TV spectrum to be used for mobile broadband

TV spectrum to be used for mobile broadband

Summary: The European Commission has given countries a two-year target to switch to digital TV and so free up analogue spectrum for wireless broadband


The European Commission has called on member states to speed up their switchover from analogue to digital television, to free up spectrum for wireless broadband services.

The Commission first announced its intention to set aside the so-called 'digital dividend' spectrum for wireless broadband in 2007. Since then, consultations and industry negotiations have taken place, leading to the proposals set out by the Commission on Wednesday.

"The digital dividend is a once in a lifetime opportunity to make 'broadband for all' a reality all over Europe and boost some of the most innovative sectors of our economy," information society and media commissioner Viviane Reding said in a statement. "Europe will only make the most of the digital dividend if we work together on a common plan."

Reding called on EU countries to have their digital TV switchovers completed by the start of 2012, and urged national telecoms regulators such as the UK's Ofcom to "use the digital dividend in a pro-competitive way to open up the market for new operators and new services, maximising the impact on the economy".

The Commission also announced plans to harmonise the technical conditions for the spectrum in question — in the 790-862MHz sub-band — across Europe, so users can roam across borders with their web-surfing devices and use the same services.

According to the Commission, successful co-ordination of the digital dividend across Europe will boost the continent's economy by somewhere between €20bn (£18bn) and €50bn over 15 years, and contribute to the goal of offering the whole EU population high-speed broadband by the end of 2013.

Transmissions on the 790-862MHz sub-band, which lies in the UHF band, are of a lower frequency than existing 3G bands, so they can travel over greater distances and penetrate buildings more efficiently. This makes it ideal for rolling out wireless broadband services in rural areas, where operators might be loath to deploy great numbers of access nodes due to low subscriber density.

The Commission said it will try to gain support for its plans from the European Parliament and Council in the first half of 2012, and that it plans "further debate with existing and potential users of the spectrum on longer-term issues" before the proposals are finalised.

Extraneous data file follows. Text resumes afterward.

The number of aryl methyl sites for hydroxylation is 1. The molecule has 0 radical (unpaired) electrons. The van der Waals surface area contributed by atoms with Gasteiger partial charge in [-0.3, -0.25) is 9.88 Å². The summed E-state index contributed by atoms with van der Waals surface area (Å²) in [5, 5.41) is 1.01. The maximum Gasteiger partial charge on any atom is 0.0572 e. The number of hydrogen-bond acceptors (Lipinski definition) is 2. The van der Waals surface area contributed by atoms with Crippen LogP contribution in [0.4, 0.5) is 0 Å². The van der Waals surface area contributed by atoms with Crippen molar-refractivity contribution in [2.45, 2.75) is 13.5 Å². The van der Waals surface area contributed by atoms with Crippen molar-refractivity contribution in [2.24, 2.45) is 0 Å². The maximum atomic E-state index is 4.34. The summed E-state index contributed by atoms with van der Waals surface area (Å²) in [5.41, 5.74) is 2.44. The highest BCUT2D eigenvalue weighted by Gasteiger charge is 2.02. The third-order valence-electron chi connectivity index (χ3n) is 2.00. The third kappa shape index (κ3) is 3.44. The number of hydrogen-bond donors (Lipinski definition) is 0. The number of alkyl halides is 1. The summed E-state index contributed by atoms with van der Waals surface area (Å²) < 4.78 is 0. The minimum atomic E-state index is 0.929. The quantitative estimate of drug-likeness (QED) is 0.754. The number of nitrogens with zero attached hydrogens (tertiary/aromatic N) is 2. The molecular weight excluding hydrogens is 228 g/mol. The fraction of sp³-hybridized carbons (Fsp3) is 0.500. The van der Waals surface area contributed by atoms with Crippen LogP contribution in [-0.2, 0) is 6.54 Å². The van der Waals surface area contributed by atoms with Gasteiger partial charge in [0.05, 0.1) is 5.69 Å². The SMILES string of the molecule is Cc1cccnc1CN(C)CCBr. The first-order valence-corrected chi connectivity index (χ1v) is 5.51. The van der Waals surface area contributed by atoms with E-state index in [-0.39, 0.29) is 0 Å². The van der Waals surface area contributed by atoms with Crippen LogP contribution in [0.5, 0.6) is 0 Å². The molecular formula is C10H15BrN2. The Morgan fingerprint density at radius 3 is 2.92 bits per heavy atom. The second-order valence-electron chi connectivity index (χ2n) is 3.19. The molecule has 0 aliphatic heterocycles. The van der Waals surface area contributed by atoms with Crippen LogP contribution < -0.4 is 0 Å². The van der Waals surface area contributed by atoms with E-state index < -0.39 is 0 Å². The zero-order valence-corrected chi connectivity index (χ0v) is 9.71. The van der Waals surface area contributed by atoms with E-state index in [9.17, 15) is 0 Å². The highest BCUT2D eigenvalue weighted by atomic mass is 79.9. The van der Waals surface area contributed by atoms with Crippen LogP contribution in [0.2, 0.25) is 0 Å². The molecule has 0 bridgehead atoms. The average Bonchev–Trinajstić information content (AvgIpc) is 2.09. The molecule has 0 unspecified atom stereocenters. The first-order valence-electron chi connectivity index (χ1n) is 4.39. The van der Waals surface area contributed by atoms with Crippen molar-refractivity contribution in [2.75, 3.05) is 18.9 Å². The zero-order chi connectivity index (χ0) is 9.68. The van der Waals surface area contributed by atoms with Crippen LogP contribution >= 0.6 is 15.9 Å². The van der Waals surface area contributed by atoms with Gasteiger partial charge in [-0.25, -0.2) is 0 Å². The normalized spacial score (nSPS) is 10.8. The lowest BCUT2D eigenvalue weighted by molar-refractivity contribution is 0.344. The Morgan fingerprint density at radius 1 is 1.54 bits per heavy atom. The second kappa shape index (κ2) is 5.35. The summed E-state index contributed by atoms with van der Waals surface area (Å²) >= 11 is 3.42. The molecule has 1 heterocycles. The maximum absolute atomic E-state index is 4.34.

The European Parliament has already backed the idea of common spectrum being set aside for wireless broadband services across the continent.

"Ofcom welcomes the Commission's publications on the digital dividend," the UK regulator said in a statement. "This underscores the benefits the use of this spectrum can bring to citizens and consumers in member states across the EU, as first recognised in the UK several years ago. We will now study the detail carefully with the government."

Topics: Broadband, Networking

David Meyer

About David Meyer

David Meyer is a freelance technology journalist. He fell into journalism when he realised his musical career wouldn't pay the bills. David's main focus is on communications, as well as internet technologies, regulation and mobile devices.

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  • Finally...

    Some one is using there noodle.
  • not as good as it seems

    well.. sounds good, ~70 Mhz of spectrum on a band that will travel further than most..

    however for "broadband" speeds you need a 20 MHz channel ideally, so there are only three of these available.. it is harder to define where these signals go as the wavelength means aerials become large..

    Powerful TV transmitters nearby may cause some interesting receiver issues too.

    If they want to trial this though, we would be happy to set it up on a site we have access too. we will even supply the aerial!
  • hmmm got me thinking...

    Don't radio controlled model kits operate around the 20+ MHz spectrum's? If so then that aint going to work. :s
  • erm..

    i meant 20 mhz of bandwidth , not the frequency..

    The other issue they probably have not thought through to well is how will a transmitter/receiver on a roof coexist with a TV receiver that has the same frequency range of acceptance right next to it.. I can see some interesting problems here..
  • haha..

    Ooo my bad :s hehe

    Well from the just of the article i gathered they don't want this to happen until the normal terrestrial signals get switched off, so if this being the case then they hopefully wouldn't be a problem.
  • After reading this article I realized the same thing

    After reading this article I realized the same thing
  • the Analogue terrestial signals

    The digital terrestial signals remain and on the same band..

    It is only the analogue or in american spelling Analog transmitters being shut down.